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Biosynthesis of sulfated extracellular matrices by alveolar type II cells increases with time in culture.

Authors
  • Sannes, P L
  • Khosla, J
  • Peters, B P
Type
Published Article
Journal
The American journal of physiology
Publication Date
Oct 01, 1997
Volume
273
Issue
4 Pt 1
Identifiers
PMID: 9357860
Source
Medline
License
Unknown

Abstract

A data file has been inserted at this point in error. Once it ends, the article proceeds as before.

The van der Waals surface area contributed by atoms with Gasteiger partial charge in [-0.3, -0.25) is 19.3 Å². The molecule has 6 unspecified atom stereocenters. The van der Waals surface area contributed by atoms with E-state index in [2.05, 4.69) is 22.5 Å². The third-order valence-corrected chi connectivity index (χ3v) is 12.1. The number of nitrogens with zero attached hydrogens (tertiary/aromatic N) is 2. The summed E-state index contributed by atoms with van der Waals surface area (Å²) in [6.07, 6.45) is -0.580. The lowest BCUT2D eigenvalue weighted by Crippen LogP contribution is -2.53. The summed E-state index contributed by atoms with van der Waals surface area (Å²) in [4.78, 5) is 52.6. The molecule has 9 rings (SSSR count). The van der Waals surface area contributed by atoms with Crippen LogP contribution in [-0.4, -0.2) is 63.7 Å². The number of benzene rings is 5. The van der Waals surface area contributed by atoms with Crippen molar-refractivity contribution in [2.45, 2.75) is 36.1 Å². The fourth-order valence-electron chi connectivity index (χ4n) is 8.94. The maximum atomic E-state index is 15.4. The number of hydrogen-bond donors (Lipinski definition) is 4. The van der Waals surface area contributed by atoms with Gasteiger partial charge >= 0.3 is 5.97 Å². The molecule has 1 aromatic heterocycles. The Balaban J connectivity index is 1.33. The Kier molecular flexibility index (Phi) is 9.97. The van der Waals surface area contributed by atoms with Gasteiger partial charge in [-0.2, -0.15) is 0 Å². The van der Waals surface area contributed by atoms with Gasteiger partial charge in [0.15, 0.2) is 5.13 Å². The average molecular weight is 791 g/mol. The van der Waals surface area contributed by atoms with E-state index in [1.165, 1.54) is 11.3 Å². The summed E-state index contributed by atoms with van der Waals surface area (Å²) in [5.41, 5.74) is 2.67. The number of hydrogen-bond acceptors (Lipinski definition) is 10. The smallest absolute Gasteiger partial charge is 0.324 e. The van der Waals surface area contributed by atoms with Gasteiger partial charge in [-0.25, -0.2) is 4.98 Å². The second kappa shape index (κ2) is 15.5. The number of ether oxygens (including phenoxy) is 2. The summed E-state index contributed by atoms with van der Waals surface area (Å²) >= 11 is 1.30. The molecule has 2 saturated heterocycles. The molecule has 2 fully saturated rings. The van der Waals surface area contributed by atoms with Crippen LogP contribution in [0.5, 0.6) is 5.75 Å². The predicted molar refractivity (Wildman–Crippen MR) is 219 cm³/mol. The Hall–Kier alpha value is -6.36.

The aim of this study was to determine the extent to which sulfate incorporated into biosynthesized basement membrane (BM) components increased as isolated type II cells progress toward a more type I cell-like phenotype from 7 to 21 days in culture. Specific sulfate cytochemistry, using high iron diamine, showed that type I-like cells in 21-day cultures deposited a more highly sulfated extracellular matrix. Biosynthetic labeling experiments using [35S]cysteine or [35S]sulfate as precursors confirmed the increased capacity of 21-day type I-like cells to biosynthesize sulfated BM components compared with type II-like cells in 7-day cultures, including a novel sulfated laminin. These biochemical changes in sulfation of BM components coincide with the established phenotypic transition from type II to type I cells during prolonged culture. More importantly, the data suggest that regulation of sulfation constitutes a potential mechanism by which type I and type II cells alter their environment in such a manner as to stabilize phenotype and modulate responses to growth factors.

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